The Armstrong Whitworth Atalanta was powered by four Armstrong Siddeley Serval III piston engines and first flew on 6 June 1932. It was built for Britain’s Imperial Airways to serve routes to Africa.
Services began on 26 September 1932 with flights from London Croydon to Brussels and Cologne. Seating was provided for nine passengers, with two pilots and a navigator. Air conditioning was included as it would be operating in hot climates and later capacity was increased to 11 passengers.
Armstrong Whitworth Atalanta Videos
Following on from the last video about the Armstrong Whitworth Argosy, this time we stay with the British manufacturer for a look at the Atalanta. The first presentation below runs for just over a minute and sees a flight leaving London’s Croydon Airport, including passengers boarding, taxi, take-off and an air to air shot inflight.
The second video runs for just under three minutes and is amateur footage taken during the 1930s. The aircraft appears at the beginning and end, while the middle are shots taken out the window during flight.
Eight aircraft were produced and the whole programme took its name from what the first aircraft was christened – Atalanta. The other seven were called Andromeda, Arethusa, Artemis, Athena, Astraea, Amalthea and Aurora. Imperial Airways usually had a name for all their planes at the time.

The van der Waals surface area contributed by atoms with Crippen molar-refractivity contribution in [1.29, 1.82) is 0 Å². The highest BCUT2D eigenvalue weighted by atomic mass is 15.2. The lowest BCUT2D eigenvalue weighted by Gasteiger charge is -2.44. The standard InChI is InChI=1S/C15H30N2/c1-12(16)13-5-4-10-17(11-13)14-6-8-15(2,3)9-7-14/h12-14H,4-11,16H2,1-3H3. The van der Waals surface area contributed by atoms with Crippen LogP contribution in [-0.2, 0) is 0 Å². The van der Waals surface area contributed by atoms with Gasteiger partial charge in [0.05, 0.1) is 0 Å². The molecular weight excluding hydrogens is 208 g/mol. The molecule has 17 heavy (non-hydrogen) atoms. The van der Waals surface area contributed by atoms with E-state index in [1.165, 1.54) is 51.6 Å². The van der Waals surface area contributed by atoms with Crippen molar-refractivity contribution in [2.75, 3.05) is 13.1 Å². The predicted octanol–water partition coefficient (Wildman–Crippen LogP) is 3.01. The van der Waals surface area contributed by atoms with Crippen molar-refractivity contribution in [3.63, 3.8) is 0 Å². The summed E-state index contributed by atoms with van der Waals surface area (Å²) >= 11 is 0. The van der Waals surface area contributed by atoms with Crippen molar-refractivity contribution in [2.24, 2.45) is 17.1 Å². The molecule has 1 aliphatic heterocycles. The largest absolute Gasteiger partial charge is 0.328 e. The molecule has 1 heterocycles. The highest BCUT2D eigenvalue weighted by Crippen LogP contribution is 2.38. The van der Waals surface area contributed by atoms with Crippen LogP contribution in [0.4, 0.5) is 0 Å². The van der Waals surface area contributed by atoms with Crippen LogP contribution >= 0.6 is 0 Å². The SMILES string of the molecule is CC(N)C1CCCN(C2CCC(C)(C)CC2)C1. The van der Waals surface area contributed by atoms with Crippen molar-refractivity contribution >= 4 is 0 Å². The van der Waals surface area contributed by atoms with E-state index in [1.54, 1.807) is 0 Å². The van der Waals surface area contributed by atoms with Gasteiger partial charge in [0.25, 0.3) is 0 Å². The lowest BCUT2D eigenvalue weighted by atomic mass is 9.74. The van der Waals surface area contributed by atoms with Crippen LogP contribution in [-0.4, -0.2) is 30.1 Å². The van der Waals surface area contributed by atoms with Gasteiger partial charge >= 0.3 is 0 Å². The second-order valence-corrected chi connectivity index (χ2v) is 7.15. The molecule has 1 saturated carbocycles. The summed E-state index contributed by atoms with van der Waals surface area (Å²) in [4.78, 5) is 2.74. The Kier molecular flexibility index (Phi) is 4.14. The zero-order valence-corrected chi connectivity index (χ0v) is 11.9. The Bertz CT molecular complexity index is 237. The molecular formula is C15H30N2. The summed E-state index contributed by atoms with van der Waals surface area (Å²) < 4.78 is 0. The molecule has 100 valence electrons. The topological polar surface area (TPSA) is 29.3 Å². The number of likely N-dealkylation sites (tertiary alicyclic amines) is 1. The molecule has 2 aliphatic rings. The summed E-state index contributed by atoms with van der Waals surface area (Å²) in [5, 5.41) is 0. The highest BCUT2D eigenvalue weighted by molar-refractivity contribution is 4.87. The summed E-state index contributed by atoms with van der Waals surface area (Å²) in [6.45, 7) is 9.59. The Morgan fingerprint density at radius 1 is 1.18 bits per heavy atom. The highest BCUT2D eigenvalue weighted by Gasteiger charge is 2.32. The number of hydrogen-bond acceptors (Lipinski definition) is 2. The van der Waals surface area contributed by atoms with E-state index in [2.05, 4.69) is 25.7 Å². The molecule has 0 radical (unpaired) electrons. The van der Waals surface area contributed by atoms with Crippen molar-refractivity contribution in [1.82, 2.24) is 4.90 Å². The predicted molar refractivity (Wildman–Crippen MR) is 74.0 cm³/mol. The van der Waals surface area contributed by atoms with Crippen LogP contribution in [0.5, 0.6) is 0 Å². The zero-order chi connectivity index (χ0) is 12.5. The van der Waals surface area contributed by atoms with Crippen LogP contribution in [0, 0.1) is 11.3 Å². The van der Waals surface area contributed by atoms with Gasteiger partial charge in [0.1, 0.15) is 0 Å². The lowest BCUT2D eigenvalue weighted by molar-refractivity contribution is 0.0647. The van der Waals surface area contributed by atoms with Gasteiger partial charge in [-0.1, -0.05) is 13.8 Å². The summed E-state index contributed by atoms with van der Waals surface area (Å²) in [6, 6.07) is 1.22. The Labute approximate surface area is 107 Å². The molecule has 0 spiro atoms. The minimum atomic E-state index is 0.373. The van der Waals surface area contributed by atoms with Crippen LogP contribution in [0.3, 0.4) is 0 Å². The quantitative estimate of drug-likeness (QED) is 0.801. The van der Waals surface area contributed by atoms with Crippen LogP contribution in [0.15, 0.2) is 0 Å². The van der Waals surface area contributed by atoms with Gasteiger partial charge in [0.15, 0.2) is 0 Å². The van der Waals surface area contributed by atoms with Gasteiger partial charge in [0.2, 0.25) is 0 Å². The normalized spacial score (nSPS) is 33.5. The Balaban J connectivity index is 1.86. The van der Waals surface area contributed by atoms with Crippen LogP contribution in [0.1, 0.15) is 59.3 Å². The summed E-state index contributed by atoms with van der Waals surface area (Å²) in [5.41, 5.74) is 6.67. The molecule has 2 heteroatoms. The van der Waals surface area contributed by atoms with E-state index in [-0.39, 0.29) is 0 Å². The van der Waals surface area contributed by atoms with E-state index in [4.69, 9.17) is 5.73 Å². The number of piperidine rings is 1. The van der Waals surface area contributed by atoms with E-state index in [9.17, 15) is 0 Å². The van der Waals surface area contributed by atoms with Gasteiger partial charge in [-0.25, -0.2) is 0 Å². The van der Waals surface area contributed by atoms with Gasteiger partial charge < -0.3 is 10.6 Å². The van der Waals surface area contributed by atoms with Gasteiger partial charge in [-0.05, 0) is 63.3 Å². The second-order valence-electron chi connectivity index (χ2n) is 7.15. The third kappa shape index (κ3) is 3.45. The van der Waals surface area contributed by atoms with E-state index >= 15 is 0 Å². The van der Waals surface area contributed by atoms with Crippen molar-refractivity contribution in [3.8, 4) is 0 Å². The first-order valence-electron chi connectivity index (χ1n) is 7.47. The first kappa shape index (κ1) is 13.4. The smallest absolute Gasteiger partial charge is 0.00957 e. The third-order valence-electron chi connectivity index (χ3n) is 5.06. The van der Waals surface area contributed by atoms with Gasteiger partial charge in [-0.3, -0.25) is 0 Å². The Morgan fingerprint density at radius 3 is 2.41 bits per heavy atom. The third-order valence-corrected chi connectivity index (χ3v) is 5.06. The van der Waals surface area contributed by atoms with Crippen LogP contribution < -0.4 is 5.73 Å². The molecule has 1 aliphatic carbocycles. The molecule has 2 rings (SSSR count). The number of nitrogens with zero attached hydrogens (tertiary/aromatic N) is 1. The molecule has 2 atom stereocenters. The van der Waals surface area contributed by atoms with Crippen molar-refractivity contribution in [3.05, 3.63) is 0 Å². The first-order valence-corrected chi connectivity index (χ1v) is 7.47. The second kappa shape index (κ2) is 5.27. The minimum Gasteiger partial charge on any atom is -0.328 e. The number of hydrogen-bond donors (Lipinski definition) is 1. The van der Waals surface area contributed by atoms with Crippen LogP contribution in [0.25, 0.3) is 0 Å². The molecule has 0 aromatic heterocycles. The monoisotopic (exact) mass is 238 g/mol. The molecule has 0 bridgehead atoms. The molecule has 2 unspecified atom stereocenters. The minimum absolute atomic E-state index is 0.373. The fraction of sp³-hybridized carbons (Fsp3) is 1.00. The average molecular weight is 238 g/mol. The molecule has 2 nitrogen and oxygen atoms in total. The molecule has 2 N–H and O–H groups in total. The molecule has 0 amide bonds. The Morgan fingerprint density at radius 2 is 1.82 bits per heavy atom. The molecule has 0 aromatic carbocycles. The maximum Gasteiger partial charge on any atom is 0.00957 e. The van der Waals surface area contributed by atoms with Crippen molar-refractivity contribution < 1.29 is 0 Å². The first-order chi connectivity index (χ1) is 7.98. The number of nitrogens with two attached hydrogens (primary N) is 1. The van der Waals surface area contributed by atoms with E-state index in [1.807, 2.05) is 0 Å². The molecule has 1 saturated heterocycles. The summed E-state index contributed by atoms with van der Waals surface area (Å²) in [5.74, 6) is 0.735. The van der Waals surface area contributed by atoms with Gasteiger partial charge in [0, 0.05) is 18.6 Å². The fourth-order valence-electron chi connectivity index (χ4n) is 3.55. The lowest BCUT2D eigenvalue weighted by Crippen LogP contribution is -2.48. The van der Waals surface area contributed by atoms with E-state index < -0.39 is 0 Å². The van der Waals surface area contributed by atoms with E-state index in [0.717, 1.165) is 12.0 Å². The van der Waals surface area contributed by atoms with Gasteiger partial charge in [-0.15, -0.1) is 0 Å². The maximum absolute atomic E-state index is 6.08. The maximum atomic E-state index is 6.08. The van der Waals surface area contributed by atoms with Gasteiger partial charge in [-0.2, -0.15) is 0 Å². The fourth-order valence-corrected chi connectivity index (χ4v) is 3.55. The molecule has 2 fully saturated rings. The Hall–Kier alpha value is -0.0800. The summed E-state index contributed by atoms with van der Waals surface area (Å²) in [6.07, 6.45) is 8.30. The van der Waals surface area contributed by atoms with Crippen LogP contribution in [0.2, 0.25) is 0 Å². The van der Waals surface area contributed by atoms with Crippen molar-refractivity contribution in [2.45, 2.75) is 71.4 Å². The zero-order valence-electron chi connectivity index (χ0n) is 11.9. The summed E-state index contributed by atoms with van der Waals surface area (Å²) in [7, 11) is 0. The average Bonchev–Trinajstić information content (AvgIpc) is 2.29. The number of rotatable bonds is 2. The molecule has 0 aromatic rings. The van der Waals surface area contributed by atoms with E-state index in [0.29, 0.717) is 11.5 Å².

Inside the Armstrong Whitworth Atalanta
Since the videos did not show the inside of the aircraft, I thought it would be nice to show some pictures. Happily there were some online and here they are.
Located behind the cockpit was a cargo space designed to take air mail. Passengers were located behind this towards the rear of the aircraft. It looks like everyone would have been close friends when a flight was full!
The Armstrong Whitworth Atalanta ended up flying all the way through to 1944. In the end they went to BOAC, the RAF in India and the Indian Air Force for use during World War II.
None of the aircraft survive today, but of course we have pictures and video to prove they existed. A leisurely trip down to Africa must have been quite exciting at the time.
Did you know about the Armstrong Whitworth Atalanta? What do you think of the videos and pictures? Thank you for reading and if you have any comments or questions, please leave them below.
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